Thursday, June 20, 2013

Baklava

I love Baklava.  It is a dessert I always get when I see it on a menu, but have never tried making.  Phyllo and I don't get along very well and all those buttery layers scare me.  But, I finally faced my fears and attempted a batch and am now wondering why I waited so long.


This is a dish that definitely requires patience, but once I got into the groove of it I actually found it rather therapeutic and calming to make.  How can you not relax and just enjoy life when painting with butter.  I also made sure I didn't rush when working with the Phyllo dough.  I allowed the dough to completely defrost before working with it and kept it covered with a damp cloth while working with it.  This helped ensure it didn't rip into tiny pieces while working with it, which has been the source of much frustration in the past.

While there aren't a lot of ingredients in Baklava - phyllo, nuts and simple syrup - the flavor can vary greatly depending on what nuts you choose to put in the filling and what type of honey you use in the syrup.

In order to love Baklava you have to be a nut lover.  There are some recipes that add chocolate pieces or dried fruit, but most of the recipes I came across contained just nuts.  Most recipes used a combination of different types, but some recipes use just one type.  I used a combination of walnuts, pecans and almonds with a few pistachios thrown in, but you can use any combination and it will be delicious.


The syrup which binds everything together is very simple - honey, sugar, water - but the flavor can vary greatly based on the type of honey used.  I get my honey from a small health food store that sells local honey.  It is a wonderfully delicious honey, but for me the real joy of this honey is watching the golden honey come out of a huge vat as they refill your container.  If you don't have access to local honey a lavender honey is a good option or you can use a regular honey and add some orange zest to the syrup.  Again you really can't make a bad choice when making the syrup.  And if you have to make numerous batches to decide on you favorite combination of nuts and syrup flavoring, that is a sacrifice worth making.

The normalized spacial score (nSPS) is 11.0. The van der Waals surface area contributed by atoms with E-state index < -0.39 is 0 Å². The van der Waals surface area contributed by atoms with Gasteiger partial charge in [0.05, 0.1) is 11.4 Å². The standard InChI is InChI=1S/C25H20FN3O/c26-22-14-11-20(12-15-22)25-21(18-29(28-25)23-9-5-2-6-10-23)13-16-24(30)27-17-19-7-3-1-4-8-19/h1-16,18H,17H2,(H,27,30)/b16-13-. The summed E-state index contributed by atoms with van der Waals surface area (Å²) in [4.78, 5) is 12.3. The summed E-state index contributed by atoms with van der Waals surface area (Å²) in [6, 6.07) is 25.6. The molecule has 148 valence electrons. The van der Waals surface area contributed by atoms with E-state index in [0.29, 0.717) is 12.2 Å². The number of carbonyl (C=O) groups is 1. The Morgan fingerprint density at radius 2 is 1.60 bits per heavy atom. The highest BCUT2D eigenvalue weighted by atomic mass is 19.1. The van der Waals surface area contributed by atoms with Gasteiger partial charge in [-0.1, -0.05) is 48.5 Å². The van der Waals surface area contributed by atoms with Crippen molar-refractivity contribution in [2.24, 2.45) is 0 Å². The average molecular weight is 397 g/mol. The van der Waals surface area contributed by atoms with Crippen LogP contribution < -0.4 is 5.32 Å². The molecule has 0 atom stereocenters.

• Baklava

    Ingredients 

    • 1 package Phyllo, thawed and at room temperature
    • 4 cups chopped nuts, lightly toasted (any combination - walnuts, pecans, pistachios, almonds)
    • 2 teaspoons cinnamon
    • 2 sticks butter, melted
    • 2 cups honey
    • 1/2 cup sugar
    • 1/2 cup water
    • 1 stick of butter
    • 2 teaspoon Vanilla extract
  • Instructions 

    1. Preheat oven to 350. Toss nuts and cinnamon together, set aside.
    2. Butter a 13x9 baking pan. Make sure the sheets of phyllo are about the same size as the pan, trim to size if needed. While working with phyllo only remove the sheet you immediately need, keep the rest covered in plastic with a damp cloth over it.
    3. Remove two sheets of phyllo, brush one sheet with melted butter and place in buttered dish butter side up. Grab two more sheets, brush one side with butter and place in pan butter side up. Repeat process one more time, for a total of six sheets of phyllo, three of which have been buttered. Sprinkle chopped nuts on top layer, add enough nuts to just barely cover the phyllo. Top with four more sheets of phyllo, using the same method of grabbing two sheets, brushing one side with butter and place in pan butter side up. Add another layer of nuts. Repeat process of stacking four layers of phyllo and one layer of nuts until all the nuts are used up, end with a buttered top.
    4. With a sharp knife cut a diagonal pattern in the baklava. Place in preheated oven and bake for 45 minutes or until golden brown.
    5. While the baklava is baking combine, honey, water, sugar, butter and vanilla in a small saucepan. Bring mixture to a boil then reduce heat to low.
    6. When baklava is done baking remove from oven then evenly drizzle the syrup over the top. Allow the baklava to rest at room temperature, uncovered for several hours to absorb the syrup and cool.
    7. While it is very hard to wait, it is very important to let the baklava rest. If you try and cut it too soon it will fall apart - trust me I speak from experience!